Pea-sized gland located in the center of the head behind the sinus cavity at the base of the brain; the pituitary consists of two parts that produce different hormones: 1) in the anterior portion, growth hormone (GH), adrenocorticotropin (ACTH), thyroid-stimulating hormone (TSH), lutenizing hormone (LH), follicle-stimulating hormone (FSH), and prolactin (PRL) are produced; 2) in the posterior portion, oxytocin and antidiuretic hormone (ADH) (produced in the hypothalamus) are stored for release.
  • Placenta

    The organ that connects a pregnant woman with her developing baby in the uterus; blood from the mother and baby do not mix directly, but a thin membrane within the placenta allows nutrients from the mother to pass to the baby and waste products to pass from the baby to the mother for elimination.

  • Plaque
    1. Flat, raised patch on the skin or mucous membrane
    2. Deposit on the inner arterial walls in atherosclerosis
    3. Deposit of saliva and bacteria on teeth that encourages the development of decay (caries)
  • Plasma
    Straw-coloured fluid part of blood and lymph that contains water, electrolytes (e.g. sodium and potassium), glucose, fats, and proteins, and in which red cells (erythrocytes), white cells (leukocytes) and platelets are suspended. In addition to carrying the cellular elements, plasma helps maintain the fluid-electrolyte and the acid-base balances of the body and helps transport wastes.
  • Plasma cell
    Mature lymphocyte (B cell) that produces and secretes antibodies
  • Pleura
    One of the two membranes that surrounds each lung and lines the chest cavity
  • Polycythaemia
    Abnormal increase in the number of red cells (erythrocytes) in the blood, often associated with lung or heart disease, or exposure to high altitudes for a long period, but in many cases of unknown cause.
  • Polymorphic
    Gene having many different possible forms (alleles)

    See also: Polymorphism
  • Polymorphism
    Inherited person-to-person variation in the genetic code sequence within a specified DNA segment or gene

    See also: Polymorphic
  • Polymyalgia Rheumatica
    A disease that causes pain and weakness in the shoulder, neck, arm and back muscles with morning stiffness that is often severe. It mainly affects women over 50 years of age.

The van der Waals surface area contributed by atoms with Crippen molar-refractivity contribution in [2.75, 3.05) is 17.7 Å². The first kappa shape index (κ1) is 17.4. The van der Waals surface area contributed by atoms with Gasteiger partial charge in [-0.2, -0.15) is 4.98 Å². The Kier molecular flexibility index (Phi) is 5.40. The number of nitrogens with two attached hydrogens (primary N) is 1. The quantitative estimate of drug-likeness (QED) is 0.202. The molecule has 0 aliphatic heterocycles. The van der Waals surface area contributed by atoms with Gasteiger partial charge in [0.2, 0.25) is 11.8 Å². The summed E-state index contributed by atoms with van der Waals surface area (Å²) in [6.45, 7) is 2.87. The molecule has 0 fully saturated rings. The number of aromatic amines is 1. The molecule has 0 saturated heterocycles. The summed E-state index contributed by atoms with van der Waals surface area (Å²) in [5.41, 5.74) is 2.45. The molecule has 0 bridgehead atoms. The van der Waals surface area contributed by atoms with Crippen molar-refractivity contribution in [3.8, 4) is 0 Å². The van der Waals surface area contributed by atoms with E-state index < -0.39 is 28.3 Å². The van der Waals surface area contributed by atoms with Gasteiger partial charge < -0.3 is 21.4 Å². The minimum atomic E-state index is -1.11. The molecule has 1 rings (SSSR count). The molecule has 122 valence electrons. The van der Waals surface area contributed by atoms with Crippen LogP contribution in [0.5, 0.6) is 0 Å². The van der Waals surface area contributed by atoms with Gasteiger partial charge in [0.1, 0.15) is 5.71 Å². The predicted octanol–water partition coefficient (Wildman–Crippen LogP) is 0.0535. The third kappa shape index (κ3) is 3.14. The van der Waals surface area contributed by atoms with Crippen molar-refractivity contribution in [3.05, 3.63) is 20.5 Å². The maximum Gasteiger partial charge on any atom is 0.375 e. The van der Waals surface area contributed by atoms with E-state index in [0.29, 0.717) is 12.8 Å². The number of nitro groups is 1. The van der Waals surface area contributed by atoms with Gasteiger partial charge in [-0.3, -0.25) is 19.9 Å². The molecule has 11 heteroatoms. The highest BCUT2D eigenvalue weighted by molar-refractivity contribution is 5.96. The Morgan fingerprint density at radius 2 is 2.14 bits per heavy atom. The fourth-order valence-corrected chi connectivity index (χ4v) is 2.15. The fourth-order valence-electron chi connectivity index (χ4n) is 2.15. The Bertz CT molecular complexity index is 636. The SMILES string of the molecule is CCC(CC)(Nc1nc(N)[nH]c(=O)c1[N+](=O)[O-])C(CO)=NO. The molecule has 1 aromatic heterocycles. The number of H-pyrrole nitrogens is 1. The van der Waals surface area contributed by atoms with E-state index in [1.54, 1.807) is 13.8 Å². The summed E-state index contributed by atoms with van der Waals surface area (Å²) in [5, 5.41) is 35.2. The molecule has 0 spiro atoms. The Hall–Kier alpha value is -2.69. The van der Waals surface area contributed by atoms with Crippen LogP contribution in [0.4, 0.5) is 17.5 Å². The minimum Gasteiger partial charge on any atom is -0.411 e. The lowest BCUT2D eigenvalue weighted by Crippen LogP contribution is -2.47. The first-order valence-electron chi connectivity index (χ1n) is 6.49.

• Posterior
    At or toward the back
  • Precursor

    1. one that comes before or gives rise to another
    2. in chemistry, one substance that comes before or gives rise to another often more stable substance

  • Preventive Medicine
    That branch of medicine concerned primarily with the prevention of disease; it concerns itself with immunization, eradication of disease carriers (e.g., malaria-carrying mosquitoes), screening programs, and other factors.
  • Primary biliary cholangitis (primary biliary cirrhosis)

    Primary biliary cholangitis (often referred to as primary biliary cirrhosis) is an autoimmune disorder that causes inflammation and scarring of the bile ducts inside the liver, causing continual liver damage and blockage of the bile flow. It is found most frequently in women between the ages of 35 and 60. More than 90% of those affected by primary biliary cirrhosis will have high levels of antimitochondrial antibodies.

  • Prognosis

    1) prediction about the course or outcome of a disease or illness
    2) the likelihood of recovery from a disease or illness

  • Prophylaxis
    (adj. Prophylactic)
    1. Measure taken to prevent or protect against disease
    2. Antibiotic prescribed to prevent infection
  • Prostatitis
    inflammation of the prostate
  • Protein
    Any of a large group of complex compounds, containing carbon, hydrogen, oxygen, nitrogen, and sometimes phosphorus and sulphur, and consisting of chains of amino acids joined by peptide bonds. Proteins form the structural part of most organs, and make up enzymes and hormones that regulate body functions. They are synthesized in the body from their constituent amino acids, obtained in the diet.
  • Purpura fulminans
    Involves severe clotting throughout much of the body, ultimately causing death to the tissues. If not treated immediately, it is a life threatening condition.
  • Pus
    Collection of fluid, white blood cells, microorganisms, and cellular material that indicates the presence of an infected wound or abscess


  • Qualitative Test Results
    Test results expressed in term of the nature or properties of the subject at issue. For instance, your doctor may describe your platelet count as "high" and not give you a definitive number.